Image courtesy of Nabil Chequeiq.

Creating Pheonix from Valorant

By - - Arnold , Maya
Duration
4 mins
Last modification: 13 Jul, 2021

 

Senior 3D Character Artist, Nabil Chequeiq, breaks down his fan art of Pheonix from the video game Valorant.

 


 

Hello, my name is Nabil - I’m originally from Morocco. I’ve always loved 3D character art. I actually spent a few years teaching myself the basics since there isn't much of a 3D scene in Morocco. I was lucky enough to be mentored at Ubisoft, and have since been working in video games.

In this article, I’m going to break down my fan art of Pheonix from Valorant – which happens to be the game I’m currently playing. My main goal here was to make Pheonix as realistic as possible.

 

References 

My first step was to start gathering as many references as I could find online from Valorant, as well as photographs of people that looked like the character Pheonix. I followed that up by starting to block the general concept in ZBrush.

 Collection of different outfit and character references for character.

 

Blocking the Character 

Next, I started blocking all the elements with basic shapes. I always work with the low-poly sphere, and duplicate that SubTool to create other elements - I prefer that process over appending new objects. As soon as I felt happy with the general shapes, I dynameshed my model and started adding more space in the character's silhouette.

 

Low poly model of character from the front.

Low poly model of character from the side.

 

Detail and Cloth

Here, I did a rough Polypaint to get a general idea of the forms I wanted. Then, I did a first pass of retopology for the character’s head, and a quick Maya retopo of the jacket to get some clean shapes. This allows me to change things up quickly and keep the forms clean.

Once I had a clearer idea of what I wanted, I started to block the cloth in Marvelous Designer. I then imported it into Maya to do retopology using a UV tool script. After that, I transferred the UVs into the 3D geometry in Maya using a transfer attribute tool that comes with the Marvelous Designer mesh.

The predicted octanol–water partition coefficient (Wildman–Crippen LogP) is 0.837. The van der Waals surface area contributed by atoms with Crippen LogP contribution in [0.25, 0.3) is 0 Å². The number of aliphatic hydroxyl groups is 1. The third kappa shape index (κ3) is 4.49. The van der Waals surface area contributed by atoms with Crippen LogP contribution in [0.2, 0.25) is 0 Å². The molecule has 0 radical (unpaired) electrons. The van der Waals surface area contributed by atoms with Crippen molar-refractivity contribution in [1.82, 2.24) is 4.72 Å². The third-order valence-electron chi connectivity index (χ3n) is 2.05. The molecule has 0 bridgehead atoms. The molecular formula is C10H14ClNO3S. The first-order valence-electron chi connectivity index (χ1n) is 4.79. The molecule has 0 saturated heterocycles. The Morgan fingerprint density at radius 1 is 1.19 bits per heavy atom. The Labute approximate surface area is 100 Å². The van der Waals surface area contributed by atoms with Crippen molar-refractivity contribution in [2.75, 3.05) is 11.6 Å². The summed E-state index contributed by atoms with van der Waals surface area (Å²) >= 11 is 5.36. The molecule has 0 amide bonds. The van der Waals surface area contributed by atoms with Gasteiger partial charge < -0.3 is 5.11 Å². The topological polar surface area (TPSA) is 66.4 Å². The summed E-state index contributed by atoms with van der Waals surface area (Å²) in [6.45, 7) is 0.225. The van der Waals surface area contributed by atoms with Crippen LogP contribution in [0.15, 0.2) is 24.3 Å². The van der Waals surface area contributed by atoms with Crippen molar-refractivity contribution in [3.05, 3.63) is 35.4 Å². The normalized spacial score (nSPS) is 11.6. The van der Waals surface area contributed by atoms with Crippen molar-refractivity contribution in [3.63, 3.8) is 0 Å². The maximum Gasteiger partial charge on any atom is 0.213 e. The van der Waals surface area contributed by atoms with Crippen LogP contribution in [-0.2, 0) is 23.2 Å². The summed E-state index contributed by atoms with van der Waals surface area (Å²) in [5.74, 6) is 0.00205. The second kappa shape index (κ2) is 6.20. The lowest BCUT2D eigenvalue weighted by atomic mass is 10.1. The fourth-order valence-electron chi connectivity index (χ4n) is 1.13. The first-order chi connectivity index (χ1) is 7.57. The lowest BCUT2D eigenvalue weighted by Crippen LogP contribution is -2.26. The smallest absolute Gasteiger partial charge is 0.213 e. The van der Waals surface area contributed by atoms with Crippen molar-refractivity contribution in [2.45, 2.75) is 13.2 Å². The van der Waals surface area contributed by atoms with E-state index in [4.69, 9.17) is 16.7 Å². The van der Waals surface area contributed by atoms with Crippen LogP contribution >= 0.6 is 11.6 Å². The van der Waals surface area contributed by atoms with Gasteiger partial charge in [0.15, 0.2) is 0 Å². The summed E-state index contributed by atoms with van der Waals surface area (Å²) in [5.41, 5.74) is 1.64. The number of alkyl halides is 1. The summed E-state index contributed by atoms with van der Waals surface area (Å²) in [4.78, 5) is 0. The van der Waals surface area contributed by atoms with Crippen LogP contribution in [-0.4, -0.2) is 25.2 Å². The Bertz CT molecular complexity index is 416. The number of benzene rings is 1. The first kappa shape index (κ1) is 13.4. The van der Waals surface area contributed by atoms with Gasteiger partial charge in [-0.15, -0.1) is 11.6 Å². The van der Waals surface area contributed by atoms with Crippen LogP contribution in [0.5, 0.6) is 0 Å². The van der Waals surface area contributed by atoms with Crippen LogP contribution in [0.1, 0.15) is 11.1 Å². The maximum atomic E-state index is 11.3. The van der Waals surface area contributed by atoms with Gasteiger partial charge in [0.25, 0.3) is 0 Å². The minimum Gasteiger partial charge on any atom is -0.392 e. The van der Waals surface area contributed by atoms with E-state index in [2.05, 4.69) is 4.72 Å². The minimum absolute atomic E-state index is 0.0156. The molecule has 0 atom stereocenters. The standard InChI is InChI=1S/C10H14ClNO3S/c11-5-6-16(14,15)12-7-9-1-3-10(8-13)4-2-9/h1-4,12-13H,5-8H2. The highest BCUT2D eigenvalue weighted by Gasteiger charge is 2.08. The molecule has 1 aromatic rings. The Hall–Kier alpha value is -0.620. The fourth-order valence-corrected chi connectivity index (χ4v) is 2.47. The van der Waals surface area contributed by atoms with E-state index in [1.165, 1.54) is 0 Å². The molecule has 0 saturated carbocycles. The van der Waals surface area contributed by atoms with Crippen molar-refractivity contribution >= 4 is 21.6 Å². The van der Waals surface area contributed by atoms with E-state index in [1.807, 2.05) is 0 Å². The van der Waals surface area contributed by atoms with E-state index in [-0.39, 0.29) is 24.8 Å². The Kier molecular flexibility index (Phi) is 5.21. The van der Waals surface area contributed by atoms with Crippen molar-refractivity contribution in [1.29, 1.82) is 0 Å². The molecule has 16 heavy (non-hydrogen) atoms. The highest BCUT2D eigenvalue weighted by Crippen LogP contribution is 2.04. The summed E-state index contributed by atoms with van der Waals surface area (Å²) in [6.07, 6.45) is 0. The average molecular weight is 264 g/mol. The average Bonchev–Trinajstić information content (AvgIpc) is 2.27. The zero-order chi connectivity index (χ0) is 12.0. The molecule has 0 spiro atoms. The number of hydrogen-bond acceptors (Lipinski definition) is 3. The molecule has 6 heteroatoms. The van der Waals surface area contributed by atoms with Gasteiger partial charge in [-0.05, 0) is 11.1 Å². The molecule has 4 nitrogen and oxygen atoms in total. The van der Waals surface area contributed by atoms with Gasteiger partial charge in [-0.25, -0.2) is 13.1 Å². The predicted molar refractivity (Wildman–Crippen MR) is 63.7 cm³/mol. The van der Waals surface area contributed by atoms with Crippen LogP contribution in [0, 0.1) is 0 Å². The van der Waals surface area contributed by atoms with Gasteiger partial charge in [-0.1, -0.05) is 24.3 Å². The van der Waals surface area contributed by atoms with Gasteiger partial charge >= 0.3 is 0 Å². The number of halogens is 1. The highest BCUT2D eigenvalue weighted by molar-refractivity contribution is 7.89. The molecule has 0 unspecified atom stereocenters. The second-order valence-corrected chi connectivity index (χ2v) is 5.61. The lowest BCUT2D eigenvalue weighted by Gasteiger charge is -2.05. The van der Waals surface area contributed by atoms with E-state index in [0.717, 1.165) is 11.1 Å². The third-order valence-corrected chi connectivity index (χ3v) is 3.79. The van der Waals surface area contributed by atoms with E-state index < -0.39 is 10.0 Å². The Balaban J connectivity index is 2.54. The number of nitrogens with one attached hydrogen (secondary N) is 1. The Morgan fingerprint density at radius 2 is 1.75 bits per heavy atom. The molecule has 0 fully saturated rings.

Fully painted model of character with slicked back hair.

Partially painted model of character with a few dreads.

Partially painted model of character with a few dreads.

Outfit and cloth details.

Before retopo view of Pheonix from front and back.

Retopo of outfit details.

 

UVs and ZBrush details 

After doing the retopology, I started creating UVs using a combination of Maya and ZBrush. I then exported all the objects, and started projecting the high detail from the jacket into the retopo one. For the character’s face, I used a combination of XYZ textures (Alpha pack) and ZBrush brushes.

 

UV editor in Maya showing outfit details and close up of character's face. 

Closeup of character's face after using XYZ textures and ZBrush brushes.

 

Texturing

Here, I used Mari for the face texture and Substance Painter for the clothing texture. I combined that with some mixed materials in Maya to emulate small detail variations in the skin and hair color using bump maps.

 

Substance painter view of clothing textures.

Close up of character's face using Mari.

 

XGen 

The hair was a challenge because I hadn’t worked on a hairstyle like that before. I started off by blocking the hair in ZBrush and then did the UVs. Each cylinder had its own UV in case I needed to color each group of hair separately. I followed that up by applying XGen to the group of cylinders. I then used vertex color to color the hair, and Ai UserData Color node to make Arnold recognize the vertex color in the render.

 

 Character with dreads separated into individual cylinders with their own UVs. Frontal view.

Character with dreads separated into individual cylinders with their own UVs. Side view.

Character with dreads separated into individual cylinders with their own UVs. Back view.

Closeup of character with dreads separated into individual cylinders with their own UVs. Front view.

ZBrush view of hair settings.

Arnold view of hair settings.

 

Render 

I almost always use Arnold for my renders. It’s fast and you can do whatever you want with it quickly. To make the most of Arnold, I worked only with the Standard Surface shader and plugged all the textures exported from Substance Painter and Mari. I didn't go crazy with the render settings because I use HDRI to get the final looks I want.

 

View of Arnold render settings.

Preview from Arnold render settings.

Render preview of character.

 

Final Render

 That's all!

 

Final render of Pheonix. Frontal view.

Final render of Pheonix. Side view.

Final render of Pheonix with half of image painted and the other black and white. Frontal view.

 Final render of Pheonix with large red X in the background and the word PHEONIX on the bottom of the render. Frontal view.

 

Thanks for reading. I hope you learned a thing or two.

- Nabil


 

Want to see more from Nabil?
Check out his AREA portfolio and give him a follow on Instagram.

 

 

Tags
  • Arnold
  • Maya
  • Games
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